New Castle News


May 22, 2013

Movie Memories, Part 3: The Hi-Lander and Cinema theaters were the last two New Castle movie houses to go dark

NEW CASTLE — Although the downtown once was dotted with movie theaters, one of the last to close was well up the North Hill.

The 750-seat Hi-Lander opened in 1952, the result of a joint effort by two pairs of area drive-in owners: Al Tate and John Wincek (Highway 51 near Darlington, and John Favorite and Joe Glorioso (Blue Sky near Zelienople). It was one of just three New Castle theaters — the others being the Penn and the Regent — equipped to project 3D movies, according to Richard Kalata, a New Castle native and former local projectionist now living in New Jersey.

“It was very modern for the time, with a 12-seat smoke room on the left side of the projection room and a baby cry room on the right side,” recalled Kalata, who also worked projection rooms at the Hi-Lander and various other local theaters.

“The theater was the only local one to have a curtain,” Kalata said, as well as “a giant, panoramic screen and four-track magnetic stereo sound with surround.”

However, he noted, the latter was not often used “because of extra rental cost and availability of magnetic prints.”

Kalata recalled movie star Aldo Ray visiting the Hi-Lander in 1955 to promote one of his films, as well as a “giant trailer” being placed outside the theater as a tie-in with the 1953 Lucille Ball-Desi Arnaz comedy “The Long Long Trailer.”

Meanwhile, Kalata’s cousin, Dave — also a former projectionist — recalled a rather obscure “world premiere” that took place at the Hi-Lander on May 10, 1967.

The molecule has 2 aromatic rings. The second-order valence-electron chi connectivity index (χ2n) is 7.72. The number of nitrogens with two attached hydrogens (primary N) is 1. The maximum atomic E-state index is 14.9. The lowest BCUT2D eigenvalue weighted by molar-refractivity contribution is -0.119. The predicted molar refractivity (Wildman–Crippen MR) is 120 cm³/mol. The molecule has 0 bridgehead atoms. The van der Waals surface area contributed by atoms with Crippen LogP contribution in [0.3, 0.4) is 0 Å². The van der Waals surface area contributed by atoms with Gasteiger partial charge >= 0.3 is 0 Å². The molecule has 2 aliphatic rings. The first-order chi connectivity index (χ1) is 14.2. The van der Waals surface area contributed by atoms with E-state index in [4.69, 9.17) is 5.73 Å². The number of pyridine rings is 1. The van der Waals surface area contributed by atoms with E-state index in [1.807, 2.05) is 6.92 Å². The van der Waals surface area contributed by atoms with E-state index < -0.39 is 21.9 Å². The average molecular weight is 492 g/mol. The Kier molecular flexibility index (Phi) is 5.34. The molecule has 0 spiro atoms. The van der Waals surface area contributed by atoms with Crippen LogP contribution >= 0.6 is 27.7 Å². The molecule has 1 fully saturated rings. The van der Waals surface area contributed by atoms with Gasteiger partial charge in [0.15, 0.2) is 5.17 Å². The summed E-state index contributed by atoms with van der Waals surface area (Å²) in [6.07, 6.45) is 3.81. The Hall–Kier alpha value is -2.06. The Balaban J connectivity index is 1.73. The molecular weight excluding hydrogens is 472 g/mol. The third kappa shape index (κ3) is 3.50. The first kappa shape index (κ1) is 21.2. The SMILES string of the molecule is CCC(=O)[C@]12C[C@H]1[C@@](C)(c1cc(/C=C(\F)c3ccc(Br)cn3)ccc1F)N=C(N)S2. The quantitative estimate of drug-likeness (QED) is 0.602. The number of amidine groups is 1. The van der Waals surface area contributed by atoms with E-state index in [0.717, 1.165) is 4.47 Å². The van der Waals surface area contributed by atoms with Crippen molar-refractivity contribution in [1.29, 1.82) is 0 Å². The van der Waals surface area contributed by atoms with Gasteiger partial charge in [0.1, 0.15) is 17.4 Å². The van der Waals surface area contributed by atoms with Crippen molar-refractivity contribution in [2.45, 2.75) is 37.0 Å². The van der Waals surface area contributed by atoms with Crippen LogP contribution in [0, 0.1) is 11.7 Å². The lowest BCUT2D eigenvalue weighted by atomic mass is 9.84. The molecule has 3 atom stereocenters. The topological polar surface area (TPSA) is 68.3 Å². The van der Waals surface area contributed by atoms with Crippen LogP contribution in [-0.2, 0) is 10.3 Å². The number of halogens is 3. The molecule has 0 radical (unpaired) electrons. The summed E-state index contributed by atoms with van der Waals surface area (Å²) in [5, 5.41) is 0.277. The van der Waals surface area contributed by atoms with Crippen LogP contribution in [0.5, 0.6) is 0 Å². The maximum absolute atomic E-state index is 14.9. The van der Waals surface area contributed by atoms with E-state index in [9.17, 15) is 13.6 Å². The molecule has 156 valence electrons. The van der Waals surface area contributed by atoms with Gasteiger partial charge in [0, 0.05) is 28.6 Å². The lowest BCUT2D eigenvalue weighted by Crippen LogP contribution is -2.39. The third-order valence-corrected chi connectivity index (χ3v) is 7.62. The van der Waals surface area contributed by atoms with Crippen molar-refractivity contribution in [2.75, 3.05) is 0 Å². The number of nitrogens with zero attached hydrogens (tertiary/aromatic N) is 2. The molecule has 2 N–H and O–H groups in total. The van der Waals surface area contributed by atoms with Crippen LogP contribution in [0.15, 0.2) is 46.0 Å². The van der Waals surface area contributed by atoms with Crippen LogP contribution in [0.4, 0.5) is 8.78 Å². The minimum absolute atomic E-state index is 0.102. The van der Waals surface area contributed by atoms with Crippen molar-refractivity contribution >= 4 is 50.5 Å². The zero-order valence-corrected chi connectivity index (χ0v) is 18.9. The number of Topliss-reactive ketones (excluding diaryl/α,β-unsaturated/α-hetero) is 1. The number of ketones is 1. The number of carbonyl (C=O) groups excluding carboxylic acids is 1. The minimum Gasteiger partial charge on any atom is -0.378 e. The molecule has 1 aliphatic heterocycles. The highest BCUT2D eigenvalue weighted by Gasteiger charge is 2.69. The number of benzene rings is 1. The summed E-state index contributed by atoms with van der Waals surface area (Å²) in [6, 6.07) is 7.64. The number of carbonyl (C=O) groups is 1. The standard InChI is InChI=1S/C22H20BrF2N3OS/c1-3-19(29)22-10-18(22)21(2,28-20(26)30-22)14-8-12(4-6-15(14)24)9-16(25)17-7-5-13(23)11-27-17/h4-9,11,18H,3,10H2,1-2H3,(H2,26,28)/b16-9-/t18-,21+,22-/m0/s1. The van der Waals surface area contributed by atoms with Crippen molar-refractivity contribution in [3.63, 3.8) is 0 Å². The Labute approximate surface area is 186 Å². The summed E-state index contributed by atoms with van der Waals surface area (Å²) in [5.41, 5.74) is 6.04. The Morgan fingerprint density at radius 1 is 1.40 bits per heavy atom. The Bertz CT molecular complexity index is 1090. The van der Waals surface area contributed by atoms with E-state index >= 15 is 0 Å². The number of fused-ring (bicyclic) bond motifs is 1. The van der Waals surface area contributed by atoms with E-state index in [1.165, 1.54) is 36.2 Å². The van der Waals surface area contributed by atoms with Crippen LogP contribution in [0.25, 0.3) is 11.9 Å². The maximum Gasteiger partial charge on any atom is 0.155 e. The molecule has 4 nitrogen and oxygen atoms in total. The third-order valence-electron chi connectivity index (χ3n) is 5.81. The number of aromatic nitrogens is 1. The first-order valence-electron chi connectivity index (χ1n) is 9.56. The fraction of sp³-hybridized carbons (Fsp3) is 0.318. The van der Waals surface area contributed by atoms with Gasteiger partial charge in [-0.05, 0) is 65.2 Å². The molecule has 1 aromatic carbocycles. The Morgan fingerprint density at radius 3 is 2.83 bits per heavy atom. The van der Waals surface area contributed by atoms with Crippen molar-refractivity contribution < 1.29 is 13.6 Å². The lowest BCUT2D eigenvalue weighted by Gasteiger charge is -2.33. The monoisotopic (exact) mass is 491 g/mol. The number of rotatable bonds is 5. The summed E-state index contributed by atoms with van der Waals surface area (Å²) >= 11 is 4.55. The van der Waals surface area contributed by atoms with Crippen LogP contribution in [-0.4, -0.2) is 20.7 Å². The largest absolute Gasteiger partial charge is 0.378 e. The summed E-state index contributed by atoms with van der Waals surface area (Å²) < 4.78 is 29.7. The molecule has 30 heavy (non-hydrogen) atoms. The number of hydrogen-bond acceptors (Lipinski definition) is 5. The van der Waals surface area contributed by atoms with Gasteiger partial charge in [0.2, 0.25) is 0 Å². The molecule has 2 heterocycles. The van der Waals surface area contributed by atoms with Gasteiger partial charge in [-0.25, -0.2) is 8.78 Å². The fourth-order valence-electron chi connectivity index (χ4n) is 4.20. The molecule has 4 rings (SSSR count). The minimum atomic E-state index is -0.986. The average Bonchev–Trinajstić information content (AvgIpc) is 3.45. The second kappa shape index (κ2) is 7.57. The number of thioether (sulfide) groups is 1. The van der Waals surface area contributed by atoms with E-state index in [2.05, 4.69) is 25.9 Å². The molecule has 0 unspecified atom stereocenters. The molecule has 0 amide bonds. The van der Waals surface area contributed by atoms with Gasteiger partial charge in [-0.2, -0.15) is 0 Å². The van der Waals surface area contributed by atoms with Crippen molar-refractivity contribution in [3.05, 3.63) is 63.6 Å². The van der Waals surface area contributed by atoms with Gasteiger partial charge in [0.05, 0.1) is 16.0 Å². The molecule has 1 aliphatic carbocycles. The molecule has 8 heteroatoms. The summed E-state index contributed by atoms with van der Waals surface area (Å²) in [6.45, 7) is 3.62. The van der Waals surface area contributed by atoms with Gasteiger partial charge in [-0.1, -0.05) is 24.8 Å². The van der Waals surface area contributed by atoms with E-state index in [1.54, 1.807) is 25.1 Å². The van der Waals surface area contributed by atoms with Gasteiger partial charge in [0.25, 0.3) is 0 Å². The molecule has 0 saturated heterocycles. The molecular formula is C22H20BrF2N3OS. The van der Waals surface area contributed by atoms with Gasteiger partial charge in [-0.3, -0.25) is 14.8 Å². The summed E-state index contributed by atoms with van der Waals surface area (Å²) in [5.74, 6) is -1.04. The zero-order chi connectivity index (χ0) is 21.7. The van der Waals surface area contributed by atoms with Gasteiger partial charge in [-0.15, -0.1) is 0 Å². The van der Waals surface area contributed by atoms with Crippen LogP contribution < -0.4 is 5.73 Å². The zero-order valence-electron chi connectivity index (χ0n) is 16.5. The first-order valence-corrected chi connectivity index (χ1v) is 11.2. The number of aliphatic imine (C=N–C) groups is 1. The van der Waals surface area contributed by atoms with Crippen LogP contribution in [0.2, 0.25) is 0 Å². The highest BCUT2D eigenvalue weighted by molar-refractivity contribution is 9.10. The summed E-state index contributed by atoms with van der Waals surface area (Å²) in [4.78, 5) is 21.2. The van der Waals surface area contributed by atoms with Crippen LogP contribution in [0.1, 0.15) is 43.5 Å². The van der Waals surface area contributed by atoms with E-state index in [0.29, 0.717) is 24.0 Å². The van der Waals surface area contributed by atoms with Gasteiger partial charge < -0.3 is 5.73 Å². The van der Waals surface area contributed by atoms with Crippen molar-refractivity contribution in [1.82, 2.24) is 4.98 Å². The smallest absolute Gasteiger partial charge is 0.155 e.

The film was called “Conception 3,” and one of its stars was a Bia Corisss. Neither the movie nor the star pops up in almost any Internet search you care to try. The movie’s male lead, Edson Stroll, can be found in connection with other roles he inhabited — such as crewman Virgil Edwards on TV’s “McHale’s Navy” and Prince Charming in the film “Snow White and the Three Stooges” — but not linked to anything by the name of “Conception 3.”

Nonetheless, the event featured appearances by WIIC (now WPXI) personalities Bill Cardille and By Williams, as well as Corisss herself.

“The basis (of the film) was a young Amish man leaves to see what the real world was like and he gets into a lot of trouble,” recalled Dave Kalata, who was working as a Hi-Lander usher and candy seller at the time. “They only ran it one time, and I don’t think it ever was released, and I’ve never seen anything on it.”

North Hill resident Leo Mickey, the Hi-Lander’s final manager, said that as the theater approached its end, some thought was given to converting it to a multi-screen cineplex, but those plans were scrapped when it was discovered that the cost would have been prohibitive.

Today, the velvety red seats — which slid back when you sat down — remain in the Hi-Lander’s dark, musty auditorium, looked down upon by a tattered screen and twinkles of light squeezing through rusting double doors and a perforated rear wall.

The concession stand — including the popcorn machine — is still in place, and 1950s-era signs remain to mark the former restrooms and the cry room. On what were once exterior walls flanking the now-missing box office, movie posters in glass wall cases still exhort nonexistent customers to consider buying boxes of candy or Cinemette Theaters gift certificates.

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